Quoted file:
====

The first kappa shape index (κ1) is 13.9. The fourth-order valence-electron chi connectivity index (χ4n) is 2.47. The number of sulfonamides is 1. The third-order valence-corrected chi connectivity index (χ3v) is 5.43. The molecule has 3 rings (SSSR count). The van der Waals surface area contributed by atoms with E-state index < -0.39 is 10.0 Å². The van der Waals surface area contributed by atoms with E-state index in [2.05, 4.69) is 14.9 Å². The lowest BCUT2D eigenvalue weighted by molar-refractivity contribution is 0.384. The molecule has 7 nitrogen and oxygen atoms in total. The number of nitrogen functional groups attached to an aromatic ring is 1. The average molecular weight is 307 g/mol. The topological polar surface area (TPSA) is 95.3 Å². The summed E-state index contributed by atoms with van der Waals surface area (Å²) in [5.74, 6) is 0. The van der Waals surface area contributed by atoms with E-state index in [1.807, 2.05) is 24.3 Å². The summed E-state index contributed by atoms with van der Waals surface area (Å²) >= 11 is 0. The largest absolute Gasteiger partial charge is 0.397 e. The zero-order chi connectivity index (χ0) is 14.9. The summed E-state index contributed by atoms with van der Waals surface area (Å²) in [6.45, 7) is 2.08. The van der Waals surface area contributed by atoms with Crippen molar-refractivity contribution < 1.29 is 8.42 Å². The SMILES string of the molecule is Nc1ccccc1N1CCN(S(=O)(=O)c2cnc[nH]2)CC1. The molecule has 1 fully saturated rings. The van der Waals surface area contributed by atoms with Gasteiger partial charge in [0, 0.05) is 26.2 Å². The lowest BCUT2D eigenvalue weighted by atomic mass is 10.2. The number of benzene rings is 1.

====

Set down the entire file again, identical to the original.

The first kappa shape index (κ1) is 13.9. The fourth-order valence-electron chi connectivity index (χ4n) is 2.47. The number of sulfonamides is 1. The third-order valence-corrected chi connectivity index (χ3v) is 5.43. The molecule has 3 rings (SSSR count). The van der Waals surface area contributed by atoms with E-state index < -0.39 is 10.0 Å². The van der Waals surface area contributed by atoms with E-state index in [2.05, 4.69) is 14.9 Å². The lowest BCUT2D eigenvalue weighted by molar-refractivity contribution is 0.384. The molecule has 7 nitrogen and oxygen atoms in total. The number of nitrogen functional groups attached to an aromatic ring is 1. The average molecular weight is 307 g/mol. The topological polar surface area (TPSA) is 95.3 Å². The summed E-state index contributed by atoms with van der Waals surface area (Å²) in [5.74, 6) is 0. The van der Waals surface area contributed by atoms with E-state index in [1.807, 2.05) is 24.3 Å². The summed E-state index contributed by atoms with van der Waals surface area (Å²) >= 11 is 0. The largest absolute Gasteiger partial charge is 0.397 e. The zero-order chi connectivity index (χ0) is 14.9. The summed E-state index contributed by atoms with van der Waals surface area (Å²) in [6.45, 7) is 2.08. The van der Waals surface area contributed by atoms with Crippen molar-refractivity contribution < 1.29 is 8.42 Å². The SMILES string of the molecule is Nc1ccccc1N1CCN(S(=O)(=O)c2cnc[nH]2)CC1. The molecule has 1 fully saturated rings. The van der Waals surface area contributed by atoms with Gasteiger partial charge in [0, 0.05) is 26.2 Å². The lowest BCUT2D eigenvalue weighted by atomic mass is 10.2. The number of benzene rings is 1.